Program evaluation is a structured process, designed to discover the effects of a program, policy, initiative, strategy, or activity. It is a set of methods used to learn the effectiveness and, for HELP, improve the program and amplify impact.
This process can consist of designing evaluation questions (questions to be answered about the effect or components of a program), choosing and applying methods (see below), analyzing and interpreting data/information, and writing or presenting findings/a report.
We use evaluation to learn the truth about a situation and strengthen programs so that they can better serve more of their target group, be it children, adults, families, and/or communities. Thus, we believe that program evaluation can ultimately better the holistic health of those receiving (and who can eventually receive) services. Because our ultimate goal is to enhance organizational functioning and effectively serve the community, we strive to be inclusive of the organization’s personnel and community members in the construction and implementation of our evaluations.
We have also developed our own, comprehensive evaluation model, which we implement in and with our target communities for free. Even though our services for certain communities are free, it comes at a “cost.” The organization must give its time and energy to the process.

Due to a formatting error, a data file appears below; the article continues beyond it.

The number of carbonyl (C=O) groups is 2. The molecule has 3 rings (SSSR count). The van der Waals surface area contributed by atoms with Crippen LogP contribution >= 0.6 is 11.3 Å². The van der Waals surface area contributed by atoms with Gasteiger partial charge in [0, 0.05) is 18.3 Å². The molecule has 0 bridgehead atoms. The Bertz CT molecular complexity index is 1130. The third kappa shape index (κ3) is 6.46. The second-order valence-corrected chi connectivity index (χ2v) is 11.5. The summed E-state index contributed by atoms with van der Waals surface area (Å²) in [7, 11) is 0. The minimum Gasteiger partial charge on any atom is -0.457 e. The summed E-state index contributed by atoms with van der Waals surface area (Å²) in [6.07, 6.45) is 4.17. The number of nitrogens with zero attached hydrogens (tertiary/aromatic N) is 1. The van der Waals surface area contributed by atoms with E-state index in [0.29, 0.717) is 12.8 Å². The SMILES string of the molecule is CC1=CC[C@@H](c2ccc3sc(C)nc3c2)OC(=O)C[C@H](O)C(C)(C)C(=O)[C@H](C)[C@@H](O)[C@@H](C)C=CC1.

HELP’s Evaluation Model
Our evaluation model is designed to:
- Move towards social justice
- Embrace and integrate a community’s culture
- Empower community members through including them in the evaluation
- Build the capacity of organizations to evaluate themselves through collaboration
From quantitative measures (e.g., surveys, instruments) to qualitative methods (e.g., interviews, focus groups), we apply multiple strategies to meet an organization’s and community’s needs. Specifically, we perform the following, depending on your goals:
- Monitoring and evaluation plan development and implementation
- Program development
- Process evaluation, program monitoring
- Evaluation of effectiveness
- Cost-benefit analysis
- Survey development
- Interview/focus group protocol development
- In-depth interviews (structured, semi-structured, and informal)
- Focus groups
- Documentation/Material review
- Logic Modeling
- Evaluation capacity building
- Report writing
- Needs assessments